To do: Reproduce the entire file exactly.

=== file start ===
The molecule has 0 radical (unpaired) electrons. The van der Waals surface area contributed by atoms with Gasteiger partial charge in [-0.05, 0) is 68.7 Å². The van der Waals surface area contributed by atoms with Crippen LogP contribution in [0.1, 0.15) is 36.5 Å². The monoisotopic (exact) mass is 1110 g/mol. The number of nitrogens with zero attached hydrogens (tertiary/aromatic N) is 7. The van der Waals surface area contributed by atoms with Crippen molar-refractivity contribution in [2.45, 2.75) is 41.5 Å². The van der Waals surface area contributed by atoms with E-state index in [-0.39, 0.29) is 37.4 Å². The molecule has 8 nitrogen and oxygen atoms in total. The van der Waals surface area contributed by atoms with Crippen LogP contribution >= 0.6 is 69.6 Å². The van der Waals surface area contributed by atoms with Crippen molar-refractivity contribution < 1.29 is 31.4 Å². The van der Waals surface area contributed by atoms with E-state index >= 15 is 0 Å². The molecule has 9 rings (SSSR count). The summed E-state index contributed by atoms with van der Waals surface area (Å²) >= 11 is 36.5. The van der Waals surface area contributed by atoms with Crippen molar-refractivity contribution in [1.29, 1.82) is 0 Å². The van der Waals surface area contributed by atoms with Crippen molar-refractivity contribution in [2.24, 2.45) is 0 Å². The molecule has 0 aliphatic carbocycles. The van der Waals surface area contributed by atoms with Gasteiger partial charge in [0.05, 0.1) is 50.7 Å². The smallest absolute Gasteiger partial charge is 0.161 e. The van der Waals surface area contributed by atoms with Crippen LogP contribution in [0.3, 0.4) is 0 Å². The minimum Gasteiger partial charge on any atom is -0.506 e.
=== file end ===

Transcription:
The molecule has 0 radical (unpaired) electrons. The van der Waals surface area contributed by atoms with Gasteiger partial charge in [-0.05, 0) is 68.7 Å². The van der Waals surface area contributed by atoms with Crippen LogP contribution in [0.1, 0.15) is 36.5 Å². The monoisotopic (exact) mass is 1110 g/mol. The number of nitrogens with zero attached hydrogens (tertiary/aromatic N) is 7. The van der Waals surface area contributed by atoms with Crippen molar-refractivity contribution in [2.45, 2.75) is 41.5 Å². The van der Waals surface area contributed by atoms with E-state index in [-0.39, 0.29) is 37.4 Å². The molecule has 8 nitrogen and oxygen atoms in total. The van der Waals surface area contributed by atoms with Crippen LogP contribution >= 0.6 is 69.6 Å². The van der Waals surface area contributed by atoms with Crippen molar-refractivity contribution < 1.29 is 31.4 Å². The van der Waals surface area contributed by atoms with E-state index >= 15 is 0 Å². The molecule has 9 rings (SSSR count). The summed E-state index contributed by atoms with van der Waals surface area (Å²) >= 11 is 36.5. The van der Waals surface area contributed by atoms with Crippen molar-refractivity contribution in [1.29, 1.82) is 0 Å². The van der Waals surface area contributed by atoms with Crippen molar-refractivity contribution in [2.24, 2.45) is 0 Å². The molecule has 0 aliphatic carbocycles. The van der Waals surface area contributed by atoms with Gasteiger partial charge in [0.05, 0.1) is 50.7 Å². The smallest absolute Gasteiger partial charge is 0.161 e. The van der Waals surface area contributed by atoms with Crippen LogP contribution in [0.3, 0.4) is 0 Å². The minimum Gasteiger partial charge on any atom is -0.506 e.